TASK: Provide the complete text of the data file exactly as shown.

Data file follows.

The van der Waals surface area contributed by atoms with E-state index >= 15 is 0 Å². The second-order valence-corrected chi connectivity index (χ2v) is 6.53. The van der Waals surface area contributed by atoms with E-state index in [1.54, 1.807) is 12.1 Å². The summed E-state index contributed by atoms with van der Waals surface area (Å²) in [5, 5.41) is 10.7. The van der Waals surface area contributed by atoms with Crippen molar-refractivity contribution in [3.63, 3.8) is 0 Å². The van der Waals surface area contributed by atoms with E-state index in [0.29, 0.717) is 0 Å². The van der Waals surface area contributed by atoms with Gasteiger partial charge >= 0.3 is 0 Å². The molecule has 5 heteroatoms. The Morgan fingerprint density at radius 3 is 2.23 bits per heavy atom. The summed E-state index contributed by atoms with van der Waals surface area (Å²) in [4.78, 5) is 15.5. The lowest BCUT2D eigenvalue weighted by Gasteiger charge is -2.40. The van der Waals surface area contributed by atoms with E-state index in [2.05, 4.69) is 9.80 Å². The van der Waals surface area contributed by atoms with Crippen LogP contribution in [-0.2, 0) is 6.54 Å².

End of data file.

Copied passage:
The van der Waals surface area contributed by atoms with E-state index >= 15 is 0 Å². The second-order valence-corrected chi connectivity index (χ2v) is 6.53. The van der Waals surface area contributed by atoms with E-state index in [1.54, 1.807) is 12.1 Å². The summed E-state index contributed by atoms with van der Waals surface area (Å²) in [5, 5.41) is 10.7. The van der Waals surface area contributed by atoms with Crippen molar-refractivity contribution in [3.63, 3.8) is 0 Å². The van der Waals surface area contributed by atoms with E-state index in [0.29, 0.717) is 0 Å². The van der Waals surface area contributed by atoms with Gasteiger partial charge >= 0.3 is 0 Å². The molecule has 5 heteroatoms. The Morgan fingerprint density at radius 3 is 2.23 bits per heavy atom. The summed E-state index contributed by atoms with van der Waals surface area (Å²) in [4.78, 5) is 15.5. The lowest BCUT2D eigenvalue weighted by Gasteiger charge is -2.40. The van der Waals surface area contributed by atoms with E-state index in [2.05, 4.69) is 9.80 Å². The van der Waals surface area contributed by atoms with Crippen LogP contribution in [-0.2, 0) is 6.54 Å².